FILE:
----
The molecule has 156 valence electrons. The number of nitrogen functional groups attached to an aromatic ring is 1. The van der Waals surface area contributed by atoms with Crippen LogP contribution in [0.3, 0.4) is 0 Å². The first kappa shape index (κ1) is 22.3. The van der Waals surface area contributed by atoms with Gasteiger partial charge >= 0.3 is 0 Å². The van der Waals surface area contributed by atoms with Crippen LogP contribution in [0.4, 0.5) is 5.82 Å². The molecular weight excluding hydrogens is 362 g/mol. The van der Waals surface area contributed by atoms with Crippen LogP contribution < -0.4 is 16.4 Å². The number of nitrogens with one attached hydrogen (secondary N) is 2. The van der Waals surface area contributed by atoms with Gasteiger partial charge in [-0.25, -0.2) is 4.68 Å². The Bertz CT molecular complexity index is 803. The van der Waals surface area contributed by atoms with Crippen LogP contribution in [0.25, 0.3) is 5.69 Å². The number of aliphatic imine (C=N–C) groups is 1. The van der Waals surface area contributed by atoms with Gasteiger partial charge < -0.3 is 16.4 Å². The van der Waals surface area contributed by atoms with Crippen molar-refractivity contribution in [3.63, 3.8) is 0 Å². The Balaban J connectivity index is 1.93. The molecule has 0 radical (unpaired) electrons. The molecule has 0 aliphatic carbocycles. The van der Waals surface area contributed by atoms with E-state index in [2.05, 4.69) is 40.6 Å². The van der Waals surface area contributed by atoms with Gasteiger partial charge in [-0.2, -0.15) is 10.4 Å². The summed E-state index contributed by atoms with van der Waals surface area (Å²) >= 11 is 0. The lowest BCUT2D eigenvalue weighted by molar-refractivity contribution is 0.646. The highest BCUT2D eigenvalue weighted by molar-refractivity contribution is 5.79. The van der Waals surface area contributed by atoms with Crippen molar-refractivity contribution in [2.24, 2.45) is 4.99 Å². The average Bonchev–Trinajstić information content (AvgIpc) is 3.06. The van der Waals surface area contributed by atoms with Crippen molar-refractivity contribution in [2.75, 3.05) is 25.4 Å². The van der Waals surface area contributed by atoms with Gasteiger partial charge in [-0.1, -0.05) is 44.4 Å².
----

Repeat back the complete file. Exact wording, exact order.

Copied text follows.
The molecule has 156 valence electrons. The number of nitrogen functional groups attached to an aromatic ring is 1. The van der Waals surface area contributed by atoms with Crippen LogP contribution in [0.3, 0.4) is 0 Å². The first kappa shape index (κ1) is 22.3. The van der Waals surface area contributed by atoms with Gasteiger partial charge >= 0.3 is 0 Å². The van der Waals surface area contributed by atoms with Crippen LogP contribution in [0.4, 0.5) is 5.82 Å². The molecular weight excluding hydrogens is 362 g/mol. The van der Waals surface area contributed by atoms with Crippen LogP contribution < -0.4 is 16.4 Å². The number of nitrogens with one attached hydrogen (secondary N) is 2. The van der Waals surface area contributed by atoms with Gasteiger partial charge in [-0.25, -0.2) is 4.68 Å². The Bertz CT molecular complexity index is 803. The van der Waals surface area contributed by atoms with Crippen LogP contribution in [0.25, 0.3) is 5.69 Å². The number of aliphatic imine (C=N–C) groups is 1. The van der Waals surface area contributed by atoms with Gasteiger partial charge < -0.3 is 16.4 Å². The van der Waals surface area contributed by atoms with Crippen molar-refractivity contribution in [3.63, 3.8) is 0 Å². The Balaban J connectivity index is 1.93. The molecule has 0 radical (unpaired) electrons. The molecule has 0 aliphatic carbocycles. The van der Waals surface area contributed by atoms with E-state index in [2.05, 4.69) is 40.6 Å². The van der Waals surface area contributed by atoms with Gasteiger partial charge in [-0.2, -0.15) is 10.4 Å². The summed E-state index contributed by atoms with van der Waals surface area (Å²) >= 11 is 0. The lowest BCUT2D eigenvalue weighted by molar-refractivity contribution is 0.646. The highest BCUT2D eigenvalue weighted by molar-refractivity contribution is 5.79. The van der Waals surface area contributed by atoms with Crippen molar-refractivity contribution in [2.24, 2.45) is 4.99 Å². The average Bonchev–Trinajstić information content (AvgIpc) is 3.06. The van der Waals surface area contributed by atoms with Crippen molar-refractivity contribution in [2.75, 3.05) is 25.4 Å². The van der Waals surface area contributed by atoms with Gasteiger partial charge in [-0.1, -0.05) is 44.4 Å².